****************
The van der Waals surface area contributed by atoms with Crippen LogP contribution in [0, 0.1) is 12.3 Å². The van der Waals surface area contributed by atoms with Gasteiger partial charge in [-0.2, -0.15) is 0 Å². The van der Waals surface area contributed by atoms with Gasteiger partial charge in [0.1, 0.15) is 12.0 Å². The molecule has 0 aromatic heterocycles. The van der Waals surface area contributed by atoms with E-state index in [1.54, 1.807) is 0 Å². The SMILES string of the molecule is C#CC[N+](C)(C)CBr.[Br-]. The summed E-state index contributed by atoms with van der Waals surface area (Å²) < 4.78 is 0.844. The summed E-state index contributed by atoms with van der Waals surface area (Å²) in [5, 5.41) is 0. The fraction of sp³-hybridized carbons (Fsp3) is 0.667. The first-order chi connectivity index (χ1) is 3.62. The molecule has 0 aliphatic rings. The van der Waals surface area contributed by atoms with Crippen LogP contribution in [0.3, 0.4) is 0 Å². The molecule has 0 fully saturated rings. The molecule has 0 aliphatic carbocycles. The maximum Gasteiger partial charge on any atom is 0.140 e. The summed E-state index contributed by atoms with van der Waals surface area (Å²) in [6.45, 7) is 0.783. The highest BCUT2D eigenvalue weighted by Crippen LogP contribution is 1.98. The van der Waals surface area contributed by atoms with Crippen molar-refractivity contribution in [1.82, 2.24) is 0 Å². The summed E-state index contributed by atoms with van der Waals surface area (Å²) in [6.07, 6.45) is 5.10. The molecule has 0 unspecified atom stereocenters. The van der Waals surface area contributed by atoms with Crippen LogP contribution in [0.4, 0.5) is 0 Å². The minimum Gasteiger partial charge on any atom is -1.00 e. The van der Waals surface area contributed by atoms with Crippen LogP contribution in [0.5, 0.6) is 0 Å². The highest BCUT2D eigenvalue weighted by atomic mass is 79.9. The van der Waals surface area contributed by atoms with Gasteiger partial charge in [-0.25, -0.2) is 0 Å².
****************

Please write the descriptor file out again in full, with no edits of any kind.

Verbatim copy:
The van der Waals surface area contributed by atoms with Crippen LogP contribution in [0, 0.1) is 12.3 Å². The van der Waals surface area contributed by atoms with Gasteiger partial charge in [-0.2, -0.15) is 0 Å². The van der Waals surface area contributed by atoms with Gasteiger partial charge in [0.1, 0.15) is 12.0 Å². The molecule has 0 aromatic heterocycles. The van der Waals surface area contributed by atoms with E-state index in [1.54, 1.807) is 0 Å². The SMILES string of the molecule is C#CC[N+](C)(C)CBr.[Br-]. The summed E-state index contributed by atoms with van der Waals surface area (Å²) < 4.78 is 0.844. The summed E-state index contributed by atoms with van der Waals surface area (Å²) in [5, 5.41) is 0. The fraction of sp³-hybridized carbons (Fsp3) is 0.667. The first-order chi connectivity index (χ1) is 3.62. The molecule has 0 aliphatic rings. The van der Waals surface area contributed by atoms with Crippen LogP contribution in [0.3, 0.4) is 0 Å². The molecule has 0 fully saturated rings. The molecule has 0 aliphatic carbocycles. The maximum Gasteiger partial charge on any atom is 0.140 e. The summed E-state index contributed by atoms with van der Waals surface area (Å²) in [6.45, 7) is 0.783. The highest BCUT2D eigenvalue weighted by Crippen LogP contribution is 1.98. The van der Waals surface area contributed by atoms with Crippen molar-refractivity contribution in [1.82, 2.24) is 0 Å². The summed E-state index contributed by atoms with van der Waals surface area (Å²) in [6.07, 6.45) is 5.10. The molecule has 0 unspecified atom stereocenters. The van der Waals surface area contributed by atoms with Crippen LogP contribution in [0.4, 0.5) is 0 Å². The minimum Gasteiger partial charge on any atom is -1.00 e. The van der Waals surface area contributed by atoms with Crippen LogP contribution in [0.5, 0.6) is 0 Å². The highest BCUT2D eigenvalue weighted by atomic mass is 79.9. The van der Waals surface area contributed by atoms with Gasteiger partial charge in [-0.25, -0.2) is 0 Å².